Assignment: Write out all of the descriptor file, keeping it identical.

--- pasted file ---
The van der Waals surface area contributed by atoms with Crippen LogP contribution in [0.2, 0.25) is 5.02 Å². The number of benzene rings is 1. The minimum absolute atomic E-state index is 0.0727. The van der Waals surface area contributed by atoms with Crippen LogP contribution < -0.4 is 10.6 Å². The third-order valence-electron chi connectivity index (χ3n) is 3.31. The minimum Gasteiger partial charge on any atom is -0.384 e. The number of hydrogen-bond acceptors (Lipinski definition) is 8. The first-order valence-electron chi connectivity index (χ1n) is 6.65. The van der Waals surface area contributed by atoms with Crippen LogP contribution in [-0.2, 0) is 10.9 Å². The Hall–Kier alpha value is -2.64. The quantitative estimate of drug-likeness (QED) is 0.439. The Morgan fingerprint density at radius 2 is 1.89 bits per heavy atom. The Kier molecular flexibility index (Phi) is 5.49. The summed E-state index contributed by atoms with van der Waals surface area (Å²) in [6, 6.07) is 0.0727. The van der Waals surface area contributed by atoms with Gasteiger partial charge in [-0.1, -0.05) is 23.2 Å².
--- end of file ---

The van der Waals surface area contributed by atoms with Crippen LogP contribution in [0.2, 0.25) is 5.02 Å². The number of benzene rings is 1. The minimum absolute atomic E-state index is 0.0727. The van der Waals surface area contributed by atoms with Crippen LogP contribution < -0.4 is 10.6 Å². The third-order valence-electron chi connectivity index (χ3n) is 3.31. The minimum Gasteiger partial charge on any atom is -0.384 e. The number of hydrogen-bond acceptors (Lipinski definition) is 8. The first-order valence-electron chi connectivity index (χ1n) is 6.65. The van der Waals surface area contributed by atoms with Crippen LogP contribution in [-0.2, 0) is 10.9 Å². The Hall–Kier alpha value is -2.64. The quantitative estimate of drug-likeness (QED) is 0.439. The Morgan fingerprint density at radius 2 is 1.89 bits per heavy atom. The Kier molecular flexibility index (Phi) is 5.49. The summed E-state index contributed by atoms with van der Waals surface area (Å²) in [6, 6.07) is 0.0727. The van der Waals surface area contributed by atoms with Gasteiger partial charge in [-0.1, -0.05) is 23.2 Å².